Microsoft Flight Simulator has a Game of the Year (GOTY) edition coming on November 18, with a raft of new content, plus a couple of much-awaited features including DX12 support (with a caveat – more on that later). And the good news is that those who already own the game will get all this as a free update, on both PC and Xbox Series X and S consoles.
The new features introduced with the GOTY package include DX12 as mentioned, plus an updated weather system is also promised. Furthermore, a dev mode replay system will be introduced.
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On the content front, we’re looking at additional tutorial options, which will be great for beginners starting with Flight Simulator for the first time, and fresh discovery flights with six more locations (including Mecca, Monument Valley, and Mount Cook).
Five new aircraft are also being introduced, with eight new airports in the US (including Patrick Space Force Base) and Europe (Germany and Switzerland to be precise).
Finally, more photogrammetry cities are being fleshed out courtesy of data from Bing Maps, and that includes a number of UK locations: Brighton, Derby, Eastbourne, Newcastle, and Nottingham.
Analysis: Military jets and DX12 – but only early support for the latter
This is a big content drop, and it’s great that existing owners of Microsoft Flight Simulator get it all via an update piped through for free. There’s plenty of excitement around one of the new planes in particular, with the Boeing F/A-18 Super Hornet being the first military jet to make an appearance in Flight Simulator; a good number of folks are looking forward to taking that out for a spin.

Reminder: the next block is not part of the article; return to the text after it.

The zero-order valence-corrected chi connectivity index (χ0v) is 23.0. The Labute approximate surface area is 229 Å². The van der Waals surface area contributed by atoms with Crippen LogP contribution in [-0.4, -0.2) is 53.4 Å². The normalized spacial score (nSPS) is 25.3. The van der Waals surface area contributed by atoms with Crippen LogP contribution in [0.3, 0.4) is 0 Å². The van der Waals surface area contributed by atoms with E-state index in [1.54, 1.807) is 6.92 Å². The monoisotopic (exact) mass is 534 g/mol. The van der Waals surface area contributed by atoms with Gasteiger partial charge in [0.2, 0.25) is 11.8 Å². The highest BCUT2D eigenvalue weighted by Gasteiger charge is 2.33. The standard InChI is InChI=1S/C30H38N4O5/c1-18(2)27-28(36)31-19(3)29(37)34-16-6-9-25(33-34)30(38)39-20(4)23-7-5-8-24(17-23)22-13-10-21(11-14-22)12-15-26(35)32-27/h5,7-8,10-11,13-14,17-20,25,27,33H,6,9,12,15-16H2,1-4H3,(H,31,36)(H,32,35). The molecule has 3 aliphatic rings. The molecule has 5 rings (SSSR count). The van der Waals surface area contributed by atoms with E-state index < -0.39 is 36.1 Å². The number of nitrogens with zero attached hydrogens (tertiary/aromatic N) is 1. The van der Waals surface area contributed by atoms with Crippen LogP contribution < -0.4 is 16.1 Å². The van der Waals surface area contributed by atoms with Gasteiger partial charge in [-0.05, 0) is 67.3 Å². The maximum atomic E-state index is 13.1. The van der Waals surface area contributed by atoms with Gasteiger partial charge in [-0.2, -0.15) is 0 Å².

The features are also cool, with a replay system making for an interesting and useful addition, even if it’s dev mode only to start with – the theory is with further work, it should arrive as a full feature. And of course DX12 has been something the community has been wanting for some time now – some gamers even venting frustration at how long it has taken – because it should (hopefully) bring better performance levels to this demanding sim, helping out struggling processors.
At least in theory, anyway, but the catch here is that DX12 will be in ‘early access’ to begin with, meaning that it’ll be present and usable, but still under development and possibly glitchy as a result. Performance results may be variable then, initially, but going forward we can keep our fingers crossed for some relief for stressed-out CPUs.
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